“The DOL went too far,” said Randy Johnson, senior vice president of labor, immigration, and employee benefits for the U.S. Chamber of Commerce, in a statement. “We’ve heard from our members, small businesses, nonprofits, and other employers that the salary threshold is going to result in significant new labor costs and cause many disruptions in how work gets done.”
The court granted a request by the plaintiffs to combine their cases. The parties have filed motions asking for a preliminary injunction to prevent the rules from going into effect while the legality of the rule is fully litigated.
Most employers are hoping that the lawsuits will be successful. However, they should also prepare for new overtime regulations with the following steps:
Review Your Workforce Now and Gather Information
The rule change will require employers to take action. Now is the time for employers to conduct a thorough review of their workforces, in order to gather the information necessary to make informed decisions. This review should be more substantial than simply identifying what exempt employees currently make less than $47,476 annually. Considerations that should be examined include the number of hours potentially affected exempt employees currently work, potential salary compression issues, pay differences across regions or state lines, and the potential effect on incentive payments or similar bonus payments.
If employees are reclassified as non-exempt, they’ll be required to accurately keep track of time worked. This will affect the employee’s ability to go above-and-beyond, perform outside of regular work hours, or put in the extra effort to secure additional training.
If your employees routinely perform work at home, including answering emails, this should be reviewed. Once an employee is reclassified as non-exempt, routine and minor work at home can constitute work time, and can expose your company to liability.
Consider Workplace Morale When Making Decisions
Employers should be cognizant of workplace morale and its impact on productivity when deciding on any solution. Simply re-designating previously exempt employees as non-exempt can have significant negative effects. First, many employees will view this as a demotion, especially supervisors who have worked their way up from the crew. Second, previously exempt employees will likely lose work schedule flexibility, benefits that are provided only to exempt employees, and perhaps equally important to many, their status in the workplace.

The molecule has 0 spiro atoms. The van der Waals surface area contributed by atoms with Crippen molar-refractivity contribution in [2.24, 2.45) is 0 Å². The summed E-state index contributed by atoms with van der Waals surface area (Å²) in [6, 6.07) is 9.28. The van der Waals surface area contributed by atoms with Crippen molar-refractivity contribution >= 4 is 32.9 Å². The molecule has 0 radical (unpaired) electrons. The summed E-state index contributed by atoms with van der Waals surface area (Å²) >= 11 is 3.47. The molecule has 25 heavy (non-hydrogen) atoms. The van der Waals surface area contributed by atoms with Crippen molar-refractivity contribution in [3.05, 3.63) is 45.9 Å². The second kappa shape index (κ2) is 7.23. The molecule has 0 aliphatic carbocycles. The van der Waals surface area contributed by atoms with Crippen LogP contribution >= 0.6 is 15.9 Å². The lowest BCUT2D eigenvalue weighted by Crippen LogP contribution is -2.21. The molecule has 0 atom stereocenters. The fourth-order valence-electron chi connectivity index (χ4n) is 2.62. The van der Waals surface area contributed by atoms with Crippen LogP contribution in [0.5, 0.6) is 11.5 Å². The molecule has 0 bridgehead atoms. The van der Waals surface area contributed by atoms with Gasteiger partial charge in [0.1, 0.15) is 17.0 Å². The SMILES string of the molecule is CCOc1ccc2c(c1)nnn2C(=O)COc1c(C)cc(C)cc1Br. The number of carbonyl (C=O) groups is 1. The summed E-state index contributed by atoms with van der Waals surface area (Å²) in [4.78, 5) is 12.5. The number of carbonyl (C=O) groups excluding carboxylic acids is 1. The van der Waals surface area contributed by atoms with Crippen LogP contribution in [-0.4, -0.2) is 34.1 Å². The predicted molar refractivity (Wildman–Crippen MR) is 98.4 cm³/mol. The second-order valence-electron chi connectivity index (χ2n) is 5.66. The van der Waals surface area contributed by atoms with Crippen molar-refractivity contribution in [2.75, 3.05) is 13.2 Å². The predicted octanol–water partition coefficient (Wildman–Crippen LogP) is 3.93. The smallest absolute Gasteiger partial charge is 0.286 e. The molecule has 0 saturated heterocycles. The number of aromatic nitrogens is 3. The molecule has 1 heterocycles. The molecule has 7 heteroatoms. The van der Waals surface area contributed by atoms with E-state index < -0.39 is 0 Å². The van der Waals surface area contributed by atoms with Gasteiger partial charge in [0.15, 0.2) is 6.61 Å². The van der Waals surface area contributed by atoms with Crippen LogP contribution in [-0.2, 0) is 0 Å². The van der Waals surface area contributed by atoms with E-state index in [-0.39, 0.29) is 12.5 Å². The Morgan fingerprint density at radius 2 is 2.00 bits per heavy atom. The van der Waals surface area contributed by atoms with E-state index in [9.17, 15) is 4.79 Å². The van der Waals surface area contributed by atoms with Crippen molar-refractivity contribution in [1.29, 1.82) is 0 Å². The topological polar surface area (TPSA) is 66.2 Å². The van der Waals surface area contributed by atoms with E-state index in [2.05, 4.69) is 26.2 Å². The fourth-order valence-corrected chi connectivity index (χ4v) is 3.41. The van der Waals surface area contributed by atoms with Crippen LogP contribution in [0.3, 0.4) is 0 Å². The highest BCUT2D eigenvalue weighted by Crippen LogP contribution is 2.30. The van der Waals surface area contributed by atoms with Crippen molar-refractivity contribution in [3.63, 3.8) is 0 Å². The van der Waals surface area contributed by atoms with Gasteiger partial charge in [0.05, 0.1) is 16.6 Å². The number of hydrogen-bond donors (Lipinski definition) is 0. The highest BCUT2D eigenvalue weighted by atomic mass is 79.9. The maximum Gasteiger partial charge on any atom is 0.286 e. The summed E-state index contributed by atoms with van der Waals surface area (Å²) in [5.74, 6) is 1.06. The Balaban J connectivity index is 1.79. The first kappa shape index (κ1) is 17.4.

Employers could also explore alternative methods to help limit the impact of the new regulations, such as the fluctuating work week schedule or moving employees to non-exempt salaried status. However, before making any changes, employers should ensure that they are complying with both state and federal law, which often have different requirements. And employers should remember that alternative arrangements, other than traditional non-exempt or exempt status, often lead to inadvertent violations of the FLSA.
Provide Clear Communication
Whatever steps a company chooses to take to address the new rules, clear communication with affected employees will be paramount. Employees who are reclassified as non-exempt will require a clear explanation why, as well as an explanation of new requirements, such as keeping track of their time. In addition, some employees may need to be let go, some jobs may need to be restructured, and some duties may need to be absorbed across several jobs — all of these operational and other changes will need to be carefully explained.
The changes to overtime regulations will have a major impact on many organizations from a financial and management perspective. It will take close monitoring and proactive work to make sure employers stay in compliance.